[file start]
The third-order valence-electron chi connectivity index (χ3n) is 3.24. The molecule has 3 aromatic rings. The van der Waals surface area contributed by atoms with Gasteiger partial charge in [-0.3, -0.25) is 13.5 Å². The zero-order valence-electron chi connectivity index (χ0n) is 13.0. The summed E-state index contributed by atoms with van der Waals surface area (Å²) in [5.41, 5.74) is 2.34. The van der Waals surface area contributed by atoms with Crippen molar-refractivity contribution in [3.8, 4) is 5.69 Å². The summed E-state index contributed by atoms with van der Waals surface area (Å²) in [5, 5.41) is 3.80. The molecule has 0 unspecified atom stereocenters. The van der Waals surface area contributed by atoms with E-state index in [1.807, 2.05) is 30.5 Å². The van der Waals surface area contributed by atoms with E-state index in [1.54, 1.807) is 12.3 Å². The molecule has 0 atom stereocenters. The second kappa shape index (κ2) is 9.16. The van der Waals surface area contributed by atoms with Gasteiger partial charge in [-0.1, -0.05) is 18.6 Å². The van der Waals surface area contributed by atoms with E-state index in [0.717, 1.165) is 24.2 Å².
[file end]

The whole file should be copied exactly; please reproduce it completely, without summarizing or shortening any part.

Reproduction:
The third-order valence-electron chi connectivity index (χ3n) is 3.24. The molecule has 3 aromatic rings. The van der Waals surface area contributed by atoms with Gasteiger partial charge in [-0.3, -0.25) is 13.5 Å². The zero-order valence-electron chi connectivity index (χ0n) is 13.0. The summed E-state index contributed by atoms with van der Waals surface area (Å²) in [5.41, 5.74) is 2.34. The van der Waals surface area contributed by atoms with Crippen molar-refractivity contribution in [3.8, 4) is 5.69 Å². The summed E-state index contributed by atoms with van der Waals surface area (Å²) in [5, 5.41) is 3.80. The molecule has 0 unspecified atom stereocenters. The van der Waals surface area contributed by atoms with E-state index in [1.807, 2.05) is 30.5 Å². The van der Waals surface area contributed by atoms with E-state index in [1.54, 1.807) is 12.3 Å². The molecule has 0 atom stereocenters. The second kappa shape index (κ2) is 9.16. The van der Waals surface area contributed by atoms with Gasteiger partial charge in [-0.1, -0.05) is 18.6 Å². The van der Waals surface area contributed by atoms with E-state index in [0.717, 1.165) is 24.2 Å².